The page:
Sep 20, 2012
On Friday, Sept. 14, Pope Benedict XVI began a three-day trip to Lebanon. As he was arriving in Beirut, in 20 countries all around Lebanon, angry extremists were clenching their fists and shouting anti-American protests. Surging mobs were swarming through city streets across North Africa and the Middle East. Enraged demonstrators were breaching the walls of U.S. embassies in capital cities. Many were killed, including the American ambassador to Libya and three other Americans.
A video clip denigrating the prophet Muhammad ignited this most recent flare up of violence across the Muslim world. For many Muslims, lampooning, caricaturizing and insulting their prophet or their religion is not protected by free speech. Some judge such abuse of speech as a capital offense. Hence, the outrage. Rocks hurled. Fires set. Buildings destroyed. Many injured. Lives lost. Tragically, these are not isolated incidents.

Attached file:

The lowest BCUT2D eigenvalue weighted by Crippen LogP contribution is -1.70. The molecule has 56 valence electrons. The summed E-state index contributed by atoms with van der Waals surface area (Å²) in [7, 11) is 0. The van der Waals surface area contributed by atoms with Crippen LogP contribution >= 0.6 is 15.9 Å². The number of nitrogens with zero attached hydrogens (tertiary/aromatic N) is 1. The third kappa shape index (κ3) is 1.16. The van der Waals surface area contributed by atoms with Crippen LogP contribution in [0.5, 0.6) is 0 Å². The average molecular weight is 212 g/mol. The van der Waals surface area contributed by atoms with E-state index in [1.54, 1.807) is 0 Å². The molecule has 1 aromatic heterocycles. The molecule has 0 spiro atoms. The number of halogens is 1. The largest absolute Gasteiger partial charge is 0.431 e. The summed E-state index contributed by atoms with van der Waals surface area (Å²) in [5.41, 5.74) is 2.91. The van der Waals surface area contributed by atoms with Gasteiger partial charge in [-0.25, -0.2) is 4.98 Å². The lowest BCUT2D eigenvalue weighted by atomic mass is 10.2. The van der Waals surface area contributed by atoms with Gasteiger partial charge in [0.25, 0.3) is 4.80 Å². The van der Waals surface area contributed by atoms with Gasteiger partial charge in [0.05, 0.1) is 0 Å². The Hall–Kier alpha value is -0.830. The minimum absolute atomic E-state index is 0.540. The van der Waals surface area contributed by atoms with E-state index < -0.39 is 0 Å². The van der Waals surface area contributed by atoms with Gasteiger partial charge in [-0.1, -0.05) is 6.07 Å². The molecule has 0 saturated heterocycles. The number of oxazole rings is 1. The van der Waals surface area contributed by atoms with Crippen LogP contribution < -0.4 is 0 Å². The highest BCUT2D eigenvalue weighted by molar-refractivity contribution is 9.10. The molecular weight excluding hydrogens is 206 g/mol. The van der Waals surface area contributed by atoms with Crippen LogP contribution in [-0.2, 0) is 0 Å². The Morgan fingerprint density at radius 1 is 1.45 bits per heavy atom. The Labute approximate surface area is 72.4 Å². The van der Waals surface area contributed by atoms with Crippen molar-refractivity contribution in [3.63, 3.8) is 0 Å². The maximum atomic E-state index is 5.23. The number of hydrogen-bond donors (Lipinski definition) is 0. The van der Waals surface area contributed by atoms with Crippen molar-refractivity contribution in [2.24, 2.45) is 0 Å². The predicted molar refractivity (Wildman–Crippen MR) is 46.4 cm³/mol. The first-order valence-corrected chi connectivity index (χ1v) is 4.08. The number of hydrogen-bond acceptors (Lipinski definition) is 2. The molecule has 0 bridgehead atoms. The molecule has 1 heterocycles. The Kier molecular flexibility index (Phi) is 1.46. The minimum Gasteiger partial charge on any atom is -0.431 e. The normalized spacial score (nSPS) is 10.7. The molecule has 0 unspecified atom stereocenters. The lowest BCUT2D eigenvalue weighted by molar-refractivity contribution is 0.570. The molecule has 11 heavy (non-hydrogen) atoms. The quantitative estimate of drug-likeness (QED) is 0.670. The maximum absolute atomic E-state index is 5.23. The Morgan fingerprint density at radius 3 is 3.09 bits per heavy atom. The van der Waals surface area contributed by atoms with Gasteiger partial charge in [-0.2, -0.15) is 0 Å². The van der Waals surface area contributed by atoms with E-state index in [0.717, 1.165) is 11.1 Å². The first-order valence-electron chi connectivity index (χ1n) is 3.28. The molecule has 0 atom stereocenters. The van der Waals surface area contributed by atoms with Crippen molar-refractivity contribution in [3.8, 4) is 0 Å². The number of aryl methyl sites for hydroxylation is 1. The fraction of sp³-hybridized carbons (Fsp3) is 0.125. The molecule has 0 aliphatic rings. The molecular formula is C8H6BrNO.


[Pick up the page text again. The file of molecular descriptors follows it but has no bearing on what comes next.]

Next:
Another chapter has been added to the legacy of hate too often witnessed in our day in the name of religion. British author Salman Rushdie's 1988 novel, "Satanic Verses," outraged many Muslims. The result: deadly riots in Pakistan and India. In 2005, Danish newspaper Jyllands-Posten published cartoons of the Prophet Muhammad. The result: violent attacks against Danish missions in Syria, Iran, Afghanistan and Lebanon and dozens killed in weeks of protests. In 2011, the congregation of Florida preacher Terry Jones burned the Quran. The result: protests across Afghanistan and the killing of seven foreigners in a U.N. compound in northern Afghanistan.
For all religious persons, any insult to their religion is rightly offensive. In our day of instant communication, it only takes seconds for some offensive video or statement to travel around the world. In such a world, it is not only irresponsible but morally repugnant for anyone to deliberately insult the religious sensitivities of others. Extremists delight to polarize political issues along religious lines.